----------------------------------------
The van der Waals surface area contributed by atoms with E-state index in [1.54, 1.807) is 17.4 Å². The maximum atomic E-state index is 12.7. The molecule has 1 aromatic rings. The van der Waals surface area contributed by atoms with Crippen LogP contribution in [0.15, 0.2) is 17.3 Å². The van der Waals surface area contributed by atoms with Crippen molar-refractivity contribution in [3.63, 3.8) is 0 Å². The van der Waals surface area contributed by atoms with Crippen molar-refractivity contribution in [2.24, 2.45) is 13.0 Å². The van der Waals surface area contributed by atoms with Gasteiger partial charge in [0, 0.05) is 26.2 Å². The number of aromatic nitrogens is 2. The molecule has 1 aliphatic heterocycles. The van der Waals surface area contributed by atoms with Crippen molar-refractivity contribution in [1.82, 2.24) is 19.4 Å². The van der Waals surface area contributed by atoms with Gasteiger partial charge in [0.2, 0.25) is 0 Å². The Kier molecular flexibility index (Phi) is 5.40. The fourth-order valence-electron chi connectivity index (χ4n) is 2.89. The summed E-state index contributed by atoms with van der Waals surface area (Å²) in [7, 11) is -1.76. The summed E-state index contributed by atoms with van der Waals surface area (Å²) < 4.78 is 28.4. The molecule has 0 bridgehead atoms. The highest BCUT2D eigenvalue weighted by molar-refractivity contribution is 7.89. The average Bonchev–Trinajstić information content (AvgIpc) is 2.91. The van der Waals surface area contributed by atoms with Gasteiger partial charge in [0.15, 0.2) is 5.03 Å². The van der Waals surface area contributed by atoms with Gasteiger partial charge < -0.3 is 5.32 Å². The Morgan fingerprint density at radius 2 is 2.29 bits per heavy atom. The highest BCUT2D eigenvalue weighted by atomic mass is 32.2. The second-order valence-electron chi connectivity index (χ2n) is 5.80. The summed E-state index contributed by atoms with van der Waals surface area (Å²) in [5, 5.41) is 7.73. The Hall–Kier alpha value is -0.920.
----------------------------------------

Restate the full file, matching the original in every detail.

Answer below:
The van der Waals surface area contributed by atoms with E-state index in [1.54, 1.807) is 17.4 Å². The maximum atomic E-state index is 12.7. The molecule has 1 aromatic rings. The van der Waals surface area contributed by atoms with Crippen LogP contribution in [0.15, 0.2) is 17.3 Å². The van der Waals surface area contributed by atoms with Crippen molar-refractivity contribution in [3.63, 3.8) is 0 Å². The van der Waals surface area contributed by atoms with Crippen molar-refractivity contribution in [2.24, 2.45) is 13.0 Å². The van der Waals surface area contributed by atoms with Gasteiger partial charge in [0, 0.05) is 26.2 Å². The number of aromatic nitrogens is 2. The molecule has 1 aliphatic heterocycles. The van der Waals surface area contributed by atoms with Crippen molar-refractivity contribution in [1.82, 2.24) is 19.4 Å². The van der Waals surface area contributed by atoms with Gasteiger partial charge in [0.2, 0.25) is 0 Å². The Kier molecular flexibility index (Phi) is 5.40. The fourth-order valence-electron chi connectivity index (χ4n) is 2.89. The summed E-state index contributed by atoms with van der Waals surface area (Å²) in [7, 11) is -1.76. The summed E-state index contributed by atoms with van der Waals surface area (Å²) < 4.78 is 28.4. The molecule has 0 bridgehead atoms. The highest BCUT2D eigenvalue weighted by molar-refractivity contribution is 7.89. The average Bonchev–Trinajstić information content (AvgIpc) is 2.91. The van der Waals surface area contributed by atoms with Gasteiger partial charge in [0.15, 0.2) is 5.03 Å². The van der Waals surface area contributed by atoms with Gasteiger partial charge < -0.3 is 5.32 Å². The Morgan fingerprint density at radius 2 is 2.29 bits per heavy atom. The highest BCUT2D eigenvalue weighted by atomic mass is 32.2. The second-order valence-electron chi connectivity index (χ2n) is 5.80. The summed E-state index contributed by atoms with van der Waals surface area (Å²) in [5, 5.41) is 7.73. The Hall–Kier alpha value is -0.920.